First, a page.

When geeks hear the word “dual-boot,” the notion is often mesmerizing. For instance, Apple MacBook owners can run Windows 7 in addition to Mac OS X with the help of BootCamp. I happen to have Ubuntu, a flavor of Linux, configured on my Dell XPS as well. When it comes to tablets, companies such as ViewSonic are trying to offer two operating systems out of the box: the ViewPad 10 comes with both Android and Windows 7. From a technical perspective, it might sound great since buyers can switch between the powerful capabilities of a desktop and the simplicity of a lightweight mobile interface. Unfortunately, the idea is disastrous for the average consumer.
Failure of Quick Boot OS on PCs
Just a few years ago, new laptops began shipping with proprietary minimal “fast boot” operating system since loading a full operating system was taking too much time and battery life was a victim. Although quite limited, the additional software provided users quick access to basic features such as listening to music, browsing photos, or watching movies. Unfortunately, these “fast boot” solutions were often poorly designed and were merely covering up the true problem: the inefficiencies of a desktop OS.
Within a matter of time, Microsoft rolled out Windows 7 which scaled better for laptops than Windows Vista. Although Apple never experimented with an additional minimal operating system, even their latest generation of laptops began claiming hours of runtime on a single charge. It was a nail in the coffin for “quick boot” operating systems.
Complication of Dual-Boot on Tablets
In the world of tablets, ViewSonic is trying to treat Android as one of those “fast boot” operating systems when it is a perfectly capable standalone solution. While Apple is already on their second-generation iPad 2, these competitors are still struggling to figure out what consumers want. There are probably a handful of people who need a dual-booting tablet, but it is simply not appropriate for the mass market. Manufacturers have barely figured out how to get Windows 7 running smoothly on a slate and Google’s Android 3.0 Honeycomb is still in its infancy for tablets. In fact, this dual-booting ViewPad 10 still runs on the smart phone version of Android 2.2 Froyo, which makes matters even worse.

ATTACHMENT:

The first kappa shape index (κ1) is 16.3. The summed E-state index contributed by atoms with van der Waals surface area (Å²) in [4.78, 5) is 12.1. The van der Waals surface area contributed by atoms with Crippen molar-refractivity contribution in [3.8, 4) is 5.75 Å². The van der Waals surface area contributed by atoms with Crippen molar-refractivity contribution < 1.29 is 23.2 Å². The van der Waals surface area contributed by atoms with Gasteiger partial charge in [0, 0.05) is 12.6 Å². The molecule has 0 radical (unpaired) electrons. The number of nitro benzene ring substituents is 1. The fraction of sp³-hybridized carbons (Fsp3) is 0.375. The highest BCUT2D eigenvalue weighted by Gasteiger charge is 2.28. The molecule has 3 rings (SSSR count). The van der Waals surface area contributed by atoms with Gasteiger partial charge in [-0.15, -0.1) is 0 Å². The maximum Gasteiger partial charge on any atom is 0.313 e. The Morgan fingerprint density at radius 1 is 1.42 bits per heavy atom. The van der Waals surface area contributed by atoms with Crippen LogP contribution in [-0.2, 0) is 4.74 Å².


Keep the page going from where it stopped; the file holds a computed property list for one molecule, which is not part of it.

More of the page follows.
Just imagine having to explain why the USB ports for a flash drive only work on Windows 7 or why a certain app only works in Android. The duplicated web browsing experiences and other overlaps are yet another problem. Hardware designed specifically for a single platform works best since it is efficient and easy to use. I just hope that other companies behind Windows 7 slates do not try bundling Android as a “quick boot” solution for better sales. It does consumers no favors and expecting them to understand two entirely different operating systems is just foolish.